Sunday, June 21, 2009
Zero Energy Homes Within Reach
A recurring theme in this blog is that the answers to many of our energy problems have already been solved. Making changes, however, to our building practices, transportation systems, public utility regulations, and legal infrastructure in order to implement proven energy-saving strategies is a daunting challenge at multiple levels.
A recent post on the TerraPass site by Adam Stein illustrates this point. Steins writes about the latest generation Passive Houses that rely on airtight design, sophisticated ventilation systems, and thick insulation to create a living space that consumes 90 percent less energy than a typical home. Add some supplementary power from a renewable source and you have what is essentially a Zero Energy Home.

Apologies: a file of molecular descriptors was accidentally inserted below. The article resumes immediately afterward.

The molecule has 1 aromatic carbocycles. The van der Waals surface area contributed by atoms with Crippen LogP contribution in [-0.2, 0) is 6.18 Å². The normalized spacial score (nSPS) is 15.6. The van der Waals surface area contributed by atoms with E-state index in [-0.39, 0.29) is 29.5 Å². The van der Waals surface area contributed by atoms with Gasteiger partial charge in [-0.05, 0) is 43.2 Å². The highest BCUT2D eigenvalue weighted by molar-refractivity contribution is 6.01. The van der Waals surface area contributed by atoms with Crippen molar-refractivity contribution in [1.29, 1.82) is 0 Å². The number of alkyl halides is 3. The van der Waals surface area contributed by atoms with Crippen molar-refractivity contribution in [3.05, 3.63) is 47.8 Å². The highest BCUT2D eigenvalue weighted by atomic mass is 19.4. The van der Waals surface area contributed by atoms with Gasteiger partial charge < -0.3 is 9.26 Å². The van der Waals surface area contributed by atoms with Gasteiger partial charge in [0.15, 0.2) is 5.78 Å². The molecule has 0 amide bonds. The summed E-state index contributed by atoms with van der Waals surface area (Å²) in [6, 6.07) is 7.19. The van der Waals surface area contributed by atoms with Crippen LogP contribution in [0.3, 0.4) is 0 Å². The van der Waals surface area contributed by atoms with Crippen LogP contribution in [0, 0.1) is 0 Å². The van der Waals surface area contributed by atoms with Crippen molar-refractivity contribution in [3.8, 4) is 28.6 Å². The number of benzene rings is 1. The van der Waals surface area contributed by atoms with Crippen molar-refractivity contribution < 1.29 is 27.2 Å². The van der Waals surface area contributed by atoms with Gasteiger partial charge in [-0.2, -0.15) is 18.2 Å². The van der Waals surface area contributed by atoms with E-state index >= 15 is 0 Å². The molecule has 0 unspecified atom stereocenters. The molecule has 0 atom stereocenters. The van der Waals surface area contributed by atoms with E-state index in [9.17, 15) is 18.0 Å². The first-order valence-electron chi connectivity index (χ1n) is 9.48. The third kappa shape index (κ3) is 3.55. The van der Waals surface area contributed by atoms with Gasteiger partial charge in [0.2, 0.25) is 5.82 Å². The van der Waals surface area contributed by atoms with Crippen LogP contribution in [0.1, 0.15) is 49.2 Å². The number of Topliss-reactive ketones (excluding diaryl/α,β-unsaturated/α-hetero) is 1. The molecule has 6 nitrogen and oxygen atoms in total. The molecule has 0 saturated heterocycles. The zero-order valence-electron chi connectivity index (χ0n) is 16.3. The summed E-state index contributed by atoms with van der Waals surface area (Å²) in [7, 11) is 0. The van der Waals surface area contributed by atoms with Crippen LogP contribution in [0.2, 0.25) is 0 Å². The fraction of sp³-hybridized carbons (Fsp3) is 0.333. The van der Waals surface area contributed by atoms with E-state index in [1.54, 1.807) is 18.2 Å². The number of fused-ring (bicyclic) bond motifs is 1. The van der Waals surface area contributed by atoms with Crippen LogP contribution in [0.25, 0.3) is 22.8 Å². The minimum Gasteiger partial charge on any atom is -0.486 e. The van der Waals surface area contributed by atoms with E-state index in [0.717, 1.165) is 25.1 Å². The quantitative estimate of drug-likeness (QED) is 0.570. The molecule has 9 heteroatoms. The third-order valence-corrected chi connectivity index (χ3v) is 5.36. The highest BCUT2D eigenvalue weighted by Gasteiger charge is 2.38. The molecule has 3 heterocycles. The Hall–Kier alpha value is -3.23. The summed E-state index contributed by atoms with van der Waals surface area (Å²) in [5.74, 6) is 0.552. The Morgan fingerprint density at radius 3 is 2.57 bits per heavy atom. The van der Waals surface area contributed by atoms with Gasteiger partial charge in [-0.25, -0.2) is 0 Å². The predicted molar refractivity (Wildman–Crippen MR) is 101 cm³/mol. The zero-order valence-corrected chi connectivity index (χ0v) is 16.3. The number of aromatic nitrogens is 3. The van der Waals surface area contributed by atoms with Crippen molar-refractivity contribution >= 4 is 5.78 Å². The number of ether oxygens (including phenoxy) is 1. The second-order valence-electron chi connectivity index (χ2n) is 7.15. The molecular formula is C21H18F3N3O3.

One builder that Stein showcases, Postgreen, has applied innovative building techniques to the equation, resulting in a LEED Platinum home being built in Philadelphia with total construction costs of $100,000.
While their urban dwelling design style might not suit everyone's taste, it's clear that a zero energy home can be extremely affordable, as well as a way to dramatically lower a family's carbon footprint. These kinds of technologies should be springing up all over the country, wherever buildings--residential or commercial--are being constructed. Why they are not is more a matter of entrenched interests and a business-as-usual mindset than any practical considerations.